By Jonathan Peterlin
CHICAGO (92.3 The Fan) – As Cubs fans cheered “Go Cubs Go” bellowing out their postgame ritual, the tone around the friendly confines had expectedly shifted. From an atmosphere that felt more like a funeral as Game Four broke out, the north siders had reason for hope after Game Five. Cubs fans put the 3-2 series deficit their team faces to the back of their minds for the moment, but the Indians will gladly shift focus to the remaining two games.
Entering the postseason the big question for the Indians was how to win with injuries to Carlos Carrasco and Danny Salazar. After five games in the World Series, they’ve done that and are now in a position they would’ve killed for at the start of the playoffs.
Game Six starter Josh Tomlin is anything but a cake walk for the Cubs. He’s already proved that in going 4 2/3 innings allowing just 2 hits in picking up a Game Three win.
It doesn’t have to be pretty, or even a deep start for Tomlin on Tuesday night. His numbers this postseason are great, but he hasn’t thrown any deeper than 5 2/3 innings in those three starts.
The key will be similar in what we have seen before. Get Tomlin close to five innings and turn the game over to the vaunted bullpen, hopefully with a lead.
Indians slugger Mike Napoli on Tomlin getting the ball Tuesday: “We’re confident in what he can do. He’s been pitching well the last couple of months, we’ll see what happens. We’re going to be excited to play in front of our Cleveland fans.”
The hope is that Tomlin can be the player we’ve seen this postseason as opposed to the seldom good, mainly flustered pitcher that wore number forty-three on the back of his jersey in the second half of the season. He’s taken advantage of a different approach in a more balanced attack between sinkers, his cutter, and curveball.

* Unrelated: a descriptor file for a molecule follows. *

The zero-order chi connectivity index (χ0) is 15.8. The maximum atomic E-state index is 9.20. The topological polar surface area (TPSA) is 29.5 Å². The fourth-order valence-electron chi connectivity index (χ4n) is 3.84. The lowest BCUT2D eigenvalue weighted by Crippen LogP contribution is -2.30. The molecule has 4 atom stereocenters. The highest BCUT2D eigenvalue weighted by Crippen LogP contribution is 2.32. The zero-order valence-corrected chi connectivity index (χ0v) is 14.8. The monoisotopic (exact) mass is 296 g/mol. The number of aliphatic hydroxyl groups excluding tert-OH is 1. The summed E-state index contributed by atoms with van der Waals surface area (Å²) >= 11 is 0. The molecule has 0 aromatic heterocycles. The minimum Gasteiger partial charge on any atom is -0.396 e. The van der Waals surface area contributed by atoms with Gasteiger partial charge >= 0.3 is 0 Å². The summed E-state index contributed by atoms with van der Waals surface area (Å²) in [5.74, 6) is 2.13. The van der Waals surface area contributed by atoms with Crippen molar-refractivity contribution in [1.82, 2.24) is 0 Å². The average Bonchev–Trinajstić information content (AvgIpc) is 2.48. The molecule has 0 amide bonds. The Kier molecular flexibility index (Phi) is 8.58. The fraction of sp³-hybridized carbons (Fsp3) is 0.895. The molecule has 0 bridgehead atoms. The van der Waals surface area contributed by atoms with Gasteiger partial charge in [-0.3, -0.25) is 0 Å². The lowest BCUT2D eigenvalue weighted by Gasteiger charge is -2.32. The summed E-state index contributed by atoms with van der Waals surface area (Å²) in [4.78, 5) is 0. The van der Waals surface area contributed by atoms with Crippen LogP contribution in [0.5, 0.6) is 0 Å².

Tomlin used his cutter the most in Game Three throwing the pitch nineteen of the fifty-eight tosses he made. That’s still a noticeable drop from the thirty-eight percent he used the pitch during the regular season while propping up his sinker more. Sinkers take a downward motion to the plate, helping Tomlin induce more ground balls. For a pitcher with a problem giving up the homer, this different approach has worked well.
Josh Tomlin will have the postseason starter’s “get out of jail free card” in tossing on three days. That shouldn’t factor as much as the analysts will let you believe in this case. Tomlin is coming off just fifty-eight pitches and has been taxed at a minimum as the Texas native has thrown just 15 1/3 innings while posting an impressive 1.78 ERA.
Shortstop Francisco Lindor on seeing another game: “We have to play the game hard, we have to outplay them and hopefully we do that on Tuesdsay. I believe in that pitching staff, they’re pretty good. I’m very excited to go back home.“
That doesn’t mean it will be easy. The Cubs counter with an offense that appears to be getting out of a rut while tossing former CY Young winner Jake Arietta, followed by the National League’s leader in ERA this season in Kyle Hendricks.
Mike Napoli knows the team should be happy with the situation at hand though: “Definitely I’d take it. We have two more back home with our crowd in Cleveland, let’s see what happens. We got to look at the positives, they won tonight, but we have two chances to win this thing.”
The Indians didn’t get the job done and close out, but there wasn’t a sense of panic or frustration within the team. They have two more chances and the comfort in playing with house money on Wednesday night.
History is on their side as well. In the sixty-four previous times a World Series has stood at 3-2, the team with the lead wins sixty-seven percent of the time.
Sure, that doesn’t take away that uneasy feeling in your stomach as Game Six approaches. Still, Josh Tomlin and Corey Kluber if necessary is the ideal setup for this team at the moment though.
The numbers mirror the story we anecdotally know as both Kluber and Tomlin have outperformed expectations this postseason. Collectively the two have tossed 45 2/3 innings good for a 1.19 ERA while the team has won seven of their eight starts.
Two chances remain, and much like before a pitch was ever thrown in Game five, the Indians still sit in the driver’s seat.